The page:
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Exposure (media exposure that is...) is great, but there are better ways to get one's name in print.

I would hope that Seth, especially, gets some prompt and educational feedback about his quote-talk about TOTALLY inappropriate and offensive.

Frankly, I'm not so offended by Orza's quote, (no bad language, and well, yet, it's probably true) but it makes me suspicious because it sounds very familiar-another article, book or movie maybe?

One has to wonder if this is a case of a journalist "creating" or creatively re-phrasing a quote. It's certainly been done in much more respectible media than Details.

A question for those with more media knowledge...while the company probably can't control the interviews done by members of the company, can the dancers be held accountable for using the NYCB name. In other words, can a dancer say "I am "X" and this what I have to say", but have to deal with repercussions if they say represent themsevles as members of the company- "I am x, a NYCB dancer and this is what i have to say".

Also, I haven't seen the articles, but doesn't the company/Balanchine Trust have control over any photos including choreography. The picture mentioned sounds a lot like one of the company press photos (or at least a section of one blown up), and I can't imagine the company or the any of the company photographers allowing the photo to be used (unless the were totally unaware of the content of the article).

In general, I agree with other posters that the dancers probably lacked press experience, and that it would be a great idea to have a "class" for the new dancers (or/and at SAB). The national skating organization, USFSA, does workshops for all the members of the national teams (those who will be skating in international comps) about the media and how to handle interviews etc. It doesn't prevent all bad press experiences, but it does help.



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I went to the library to read the article, I was forking over $4 for such *^*%^

The men of the company, Orza and Seth even Askegard and Fayette, don't portray the company in very positive light.

They even had a quote from Nicol Hilnka (on how you weren't supposed to date in the company)

Given the age of Seth and Orza, it's basically guys boasting to other guys.

There is a paragraph about how ballet is sport and quotes Lynn Swann on how dance can be found in every sport.

The article basically offends anyone with any morales and half a brain and certainly does not view ballet as anything artistic.

I fault the company for allowing the interviews to be done.

What's next, Playboy with "former NYCB corps girls"?

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Sneds, I think if there's an interview and the company is displeased with the results it will be brought to the dancer's attention -- but what might upset one director might not upset another. As for the photograph, it's customary when one does an article to call and say something like, "We'd like to interview four of your male dancers, one principal, one soloist, couple of corps. And please provide photographs." Of course, I don't know what happened here -- and sometimes a writer might ask the dancer, "Do you have any photos?"

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I thought Details was aimed at a gay audience?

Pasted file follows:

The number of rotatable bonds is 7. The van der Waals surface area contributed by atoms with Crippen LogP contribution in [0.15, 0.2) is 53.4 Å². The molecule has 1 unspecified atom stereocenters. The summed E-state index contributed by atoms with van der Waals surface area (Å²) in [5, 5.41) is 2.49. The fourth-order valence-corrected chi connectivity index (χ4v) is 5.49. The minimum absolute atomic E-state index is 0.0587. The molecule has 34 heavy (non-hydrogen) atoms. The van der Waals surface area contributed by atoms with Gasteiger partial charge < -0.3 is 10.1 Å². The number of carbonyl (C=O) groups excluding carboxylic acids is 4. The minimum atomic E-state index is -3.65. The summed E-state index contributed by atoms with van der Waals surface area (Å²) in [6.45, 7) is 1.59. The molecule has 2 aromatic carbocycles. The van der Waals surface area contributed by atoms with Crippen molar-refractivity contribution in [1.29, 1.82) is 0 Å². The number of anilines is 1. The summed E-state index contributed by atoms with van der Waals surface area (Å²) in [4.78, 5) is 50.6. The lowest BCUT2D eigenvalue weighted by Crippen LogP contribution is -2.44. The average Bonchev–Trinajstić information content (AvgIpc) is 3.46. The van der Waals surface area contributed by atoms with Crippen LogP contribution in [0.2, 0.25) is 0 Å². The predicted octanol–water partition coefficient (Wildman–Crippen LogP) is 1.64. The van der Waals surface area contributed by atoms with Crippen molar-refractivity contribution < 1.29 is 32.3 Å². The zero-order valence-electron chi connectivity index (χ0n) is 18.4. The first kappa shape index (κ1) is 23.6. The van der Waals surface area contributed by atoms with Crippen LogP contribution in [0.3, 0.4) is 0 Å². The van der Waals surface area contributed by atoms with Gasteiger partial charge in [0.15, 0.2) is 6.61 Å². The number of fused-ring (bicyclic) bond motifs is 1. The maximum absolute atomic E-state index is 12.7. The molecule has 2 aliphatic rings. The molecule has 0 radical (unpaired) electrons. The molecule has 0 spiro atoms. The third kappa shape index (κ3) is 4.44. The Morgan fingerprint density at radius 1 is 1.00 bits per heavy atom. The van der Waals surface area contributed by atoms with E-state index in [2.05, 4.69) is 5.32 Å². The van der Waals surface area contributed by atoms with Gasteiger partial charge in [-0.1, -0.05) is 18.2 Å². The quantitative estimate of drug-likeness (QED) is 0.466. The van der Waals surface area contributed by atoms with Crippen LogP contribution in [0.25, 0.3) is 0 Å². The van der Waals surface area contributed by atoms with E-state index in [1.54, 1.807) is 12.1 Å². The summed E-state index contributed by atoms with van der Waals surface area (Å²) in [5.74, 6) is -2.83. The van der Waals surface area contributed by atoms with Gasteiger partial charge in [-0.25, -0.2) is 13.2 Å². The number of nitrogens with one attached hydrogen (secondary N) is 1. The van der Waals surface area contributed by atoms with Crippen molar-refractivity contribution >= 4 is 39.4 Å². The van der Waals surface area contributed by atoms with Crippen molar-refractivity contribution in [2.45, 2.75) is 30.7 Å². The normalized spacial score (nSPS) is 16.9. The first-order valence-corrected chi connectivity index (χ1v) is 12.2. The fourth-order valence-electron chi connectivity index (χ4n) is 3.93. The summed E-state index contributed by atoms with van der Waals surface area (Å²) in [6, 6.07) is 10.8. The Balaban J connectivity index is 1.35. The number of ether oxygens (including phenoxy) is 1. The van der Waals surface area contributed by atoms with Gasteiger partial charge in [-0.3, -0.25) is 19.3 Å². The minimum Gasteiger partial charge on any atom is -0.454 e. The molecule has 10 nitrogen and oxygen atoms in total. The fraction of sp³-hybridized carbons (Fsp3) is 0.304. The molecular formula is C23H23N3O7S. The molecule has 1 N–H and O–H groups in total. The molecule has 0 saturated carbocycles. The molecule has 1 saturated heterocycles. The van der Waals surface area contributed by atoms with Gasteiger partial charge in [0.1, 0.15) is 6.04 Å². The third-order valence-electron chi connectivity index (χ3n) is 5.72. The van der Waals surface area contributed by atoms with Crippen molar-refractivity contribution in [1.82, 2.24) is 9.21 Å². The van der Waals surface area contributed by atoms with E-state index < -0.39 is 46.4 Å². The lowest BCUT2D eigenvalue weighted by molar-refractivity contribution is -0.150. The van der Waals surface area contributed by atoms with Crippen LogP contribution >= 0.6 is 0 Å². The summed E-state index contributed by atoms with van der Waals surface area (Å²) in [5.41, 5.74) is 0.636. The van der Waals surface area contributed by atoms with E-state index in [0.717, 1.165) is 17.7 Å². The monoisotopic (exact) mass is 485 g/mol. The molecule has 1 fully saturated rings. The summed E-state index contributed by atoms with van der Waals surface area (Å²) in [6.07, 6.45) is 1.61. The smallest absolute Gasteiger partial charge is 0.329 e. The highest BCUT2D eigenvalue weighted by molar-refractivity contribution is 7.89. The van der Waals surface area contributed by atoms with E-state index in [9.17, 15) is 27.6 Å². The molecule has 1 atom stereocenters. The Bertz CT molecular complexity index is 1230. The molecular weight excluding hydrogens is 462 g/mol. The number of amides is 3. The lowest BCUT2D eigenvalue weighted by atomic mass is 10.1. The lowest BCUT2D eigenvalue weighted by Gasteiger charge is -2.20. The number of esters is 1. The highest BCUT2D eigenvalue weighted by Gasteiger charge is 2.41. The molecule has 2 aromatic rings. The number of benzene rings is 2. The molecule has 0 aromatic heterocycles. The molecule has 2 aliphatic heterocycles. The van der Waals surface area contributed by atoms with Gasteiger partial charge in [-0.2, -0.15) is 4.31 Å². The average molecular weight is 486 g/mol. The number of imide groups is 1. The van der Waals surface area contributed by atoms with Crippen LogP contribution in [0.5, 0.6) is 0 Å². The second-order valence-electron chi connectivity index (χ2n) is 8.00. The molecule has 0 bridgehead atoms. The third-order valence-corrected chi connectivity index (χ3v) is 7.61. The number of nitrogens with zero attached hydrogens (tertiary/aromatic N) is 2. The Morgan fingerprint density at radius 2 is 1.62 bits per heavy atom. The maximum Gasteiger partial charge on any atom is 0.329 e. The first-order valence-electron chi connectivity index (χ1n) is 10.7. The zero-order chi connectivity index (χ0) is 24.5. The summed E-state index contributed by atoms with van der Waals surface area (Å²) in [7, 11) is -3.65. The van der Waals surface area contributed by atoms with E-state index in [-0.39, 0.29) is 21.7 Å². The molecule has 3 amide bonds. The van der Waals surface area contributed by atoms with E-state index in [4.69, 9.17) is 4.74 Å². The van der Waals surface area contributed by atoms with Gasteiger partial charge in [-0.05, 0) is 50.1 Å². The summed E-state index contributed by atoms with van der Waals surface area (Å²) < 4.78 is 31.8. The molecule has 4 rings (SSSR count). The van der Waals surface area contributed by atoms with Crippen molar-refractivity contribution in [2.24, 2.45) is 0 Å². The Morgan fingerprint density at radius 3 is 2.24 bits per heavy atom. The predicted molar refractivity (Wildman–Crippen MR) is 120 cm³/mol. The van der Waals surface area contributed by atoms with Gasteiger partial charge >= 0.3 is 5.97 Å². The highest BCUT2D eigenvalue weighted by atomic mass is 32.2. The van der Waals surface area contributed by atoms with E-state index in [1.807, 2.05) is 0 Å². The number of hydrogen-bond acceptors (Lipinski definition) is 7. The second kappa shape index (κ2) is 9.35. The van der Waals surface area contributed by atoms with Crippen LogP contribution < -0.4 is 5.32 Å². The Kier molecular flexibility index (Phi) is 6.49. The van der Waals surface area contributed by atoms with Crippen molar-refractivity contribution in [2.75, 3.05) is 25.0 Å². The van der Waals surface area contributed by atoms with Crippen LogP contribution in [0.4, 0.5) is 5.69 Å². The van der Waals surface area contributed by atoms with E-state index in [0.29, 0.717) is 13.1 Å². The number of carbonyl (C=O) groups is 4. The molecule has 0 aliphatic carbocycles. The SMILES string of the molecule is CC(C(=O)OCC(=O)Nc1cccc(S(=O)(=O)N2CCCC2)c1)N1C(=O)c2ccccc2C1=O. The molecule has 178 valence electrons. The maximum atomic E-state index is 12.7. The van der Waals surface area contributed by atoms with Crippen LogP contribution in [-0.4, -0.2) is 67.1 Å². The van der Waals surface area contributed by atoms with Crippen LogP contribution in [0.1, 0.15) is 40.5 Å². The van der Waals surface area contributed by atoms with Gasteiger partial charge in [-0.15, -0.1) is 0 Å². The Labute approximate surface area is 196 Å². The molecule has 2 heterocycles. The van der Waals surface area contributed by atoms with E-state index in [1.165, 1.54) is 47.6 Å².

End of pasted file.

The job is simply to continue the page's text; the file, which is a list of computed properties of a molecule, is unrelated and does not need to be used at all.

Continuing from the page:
Anything that allows ballet to show its macho side is great with me. Compared with other magazines, both for men and women, Details is mild.

A new artist is the toast of the town in NYC at the Guggenheim, and his art focuses on phalluses (sp?) and Vaseline. No criticism there.

A few candid words should be treated as such, I hope his career is not at risk!

I would never touch a partner inappropriately in studio or performance, but a poke in the ribs is OK.


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Details is like the Cosmopolitan for men.

There's not much in the article to substantiate that ballet is macho, it's more an expose on these men needing to prove they're not gay.

I don't think there's a ballet term in there, nor a mention of the current or upcoming season either.

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I haven't yet read the article, but you mentioned that James Fayette was another who wasn't portrayed in an especially positive light. I wonder what is wife, Jenifer Ringer, thinks? Fayette doesn't strike me as the type of guy who would make inappropriate comments. Also, last year, Pointe Magazine did an article on Miranda Weese and her routine in the company. In it, she states that she dates Henry Seth. I wonder what she thought when reading his comment on pinching "titties," etc?

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I think all Fayette was quoted as saying is that he slams his shoulder against the wall when it goes out. (I think that was Fayette). And the photos must have been shot for the article -- Orza wears a wristwatch.

The article is juvenile, and its author makes a several dubious claims -- men in the company make less money than women? Balanchine is even said to have been an ardent fan of something I've never ever read of him having any interest in. For those who haven't seen Details, I'll spare you the image, because the writer must be (ab)using the word as a metaphor for love-less sex. But perhaps someone can correct me on that.

Kay, I once heard a male dancer complain that he was having trouble talking to women in his ballet company. I think the guy's a principal now -- I'll bet that helped! If the women in NYCB company have any self-respect, Seth and Orza may need a lot of help now too.